Corruption has raised the public interest deficit as no longer could a person believe that any civil/ public servant could do anything without being corrupted. Thus, the image that has been created against this backdrop must be reshaped to enhance more trust among the common people. We have to change the mind set-up in our society as well which has normalised the ‘chai’ culture.

In Jammu and Kashmir, the Anti-Corruption Bureau (ACB) has been working efficiently on the same procedures and regulations (Anti-Corruption Act) to curb this menace. However, what is more important is people’s participation as there should be a strong bond and rapport between the two (parties) in order to drive campaigns against the same. These respective departments should be cardinal and much more interactive with the common masses in order to have a smooth and easier process.

The power/authority, socio-political or economic, should not be vested in these corrupted ones—whether it be a politician or any officer holding charge of any specific department or a lower grade public servant—as those who are in power use it illegally by indulging themselves in these malpractices.

We have to fully impart in ourselves the sense of morality, truthfulness, transparency, sincerity, etc. and try to disseminate these core values among all sections of the society. “Integrity, transparency and the fight against corruption”, as aptly articulated by Angel Gurría (General Secretary of the Organisation for Economic Cooperation and Development [OECD]) “have to be part of the culture. They have to be taught as fundamental values.”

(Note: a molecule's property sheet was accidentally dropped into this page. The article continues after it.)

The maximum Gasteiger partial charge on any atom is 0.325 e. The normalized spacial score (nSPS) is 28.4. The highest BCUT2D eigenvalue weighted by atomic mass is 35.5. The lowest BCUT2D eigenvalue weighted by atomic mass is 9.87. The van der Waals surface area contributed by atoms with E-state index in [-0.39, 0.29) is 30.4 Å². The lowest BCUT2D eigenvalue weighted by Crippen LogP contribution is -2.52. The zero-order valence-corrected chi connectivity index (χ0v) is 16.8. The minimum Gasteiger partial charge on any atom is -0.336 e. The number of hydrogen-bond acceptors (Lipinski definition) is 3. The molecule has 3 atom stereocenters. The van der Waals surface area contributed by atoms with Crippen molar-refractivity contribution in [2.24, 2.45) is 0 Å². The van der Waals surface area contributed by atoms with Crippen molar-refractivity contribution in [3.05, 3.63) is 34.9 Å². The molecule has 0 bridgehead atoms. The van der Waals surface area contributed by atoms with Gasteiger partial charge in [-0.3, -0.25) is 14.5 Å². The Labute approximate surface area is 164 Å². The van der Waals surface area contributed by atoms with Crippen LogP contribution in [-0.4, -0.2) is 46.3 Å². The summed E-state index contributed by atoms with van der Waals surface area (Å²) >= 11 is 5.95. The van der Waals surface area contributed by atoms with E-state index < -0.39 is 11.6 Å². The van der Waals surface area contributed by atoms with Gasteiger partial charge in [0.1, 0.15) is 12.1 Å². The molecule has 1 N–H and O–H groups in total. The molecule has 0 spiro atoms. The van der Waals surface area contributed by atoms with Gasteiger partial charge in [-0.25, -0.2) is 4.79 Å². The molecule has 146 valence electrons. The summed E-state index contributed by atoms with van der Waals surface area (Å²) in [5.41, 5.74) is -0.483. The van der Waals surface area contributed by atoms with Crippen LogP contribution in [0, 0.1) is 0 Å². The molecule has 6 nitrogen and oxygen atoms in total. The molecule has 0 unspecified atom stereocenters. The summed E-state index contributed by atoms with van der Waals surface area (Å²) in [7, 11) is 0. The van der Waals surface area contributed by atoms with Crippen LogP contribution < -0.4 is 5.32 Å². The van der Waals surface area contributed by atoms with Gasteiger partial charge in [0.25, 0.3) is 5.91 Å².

Individual awareness about rights and obligations is a must. The youth, especially, should walk the talk on being completely against corruption and discourage it around them as well as within their own lives.

Views expressed in the article are the author’s own and do not necessarily represent the editorial stance of Kashmir Observer 

  • Dr Tauseef Ahmad Parray is Assistant Professor, Islamic Studies (and Convener, Debates & Seminar Committee) at Govt. Degree College Sogam (Kupwara).Danish Bashir is a BSc 6th Semester Student at GDC Sogam. Feedback at [email protected] or [email protected]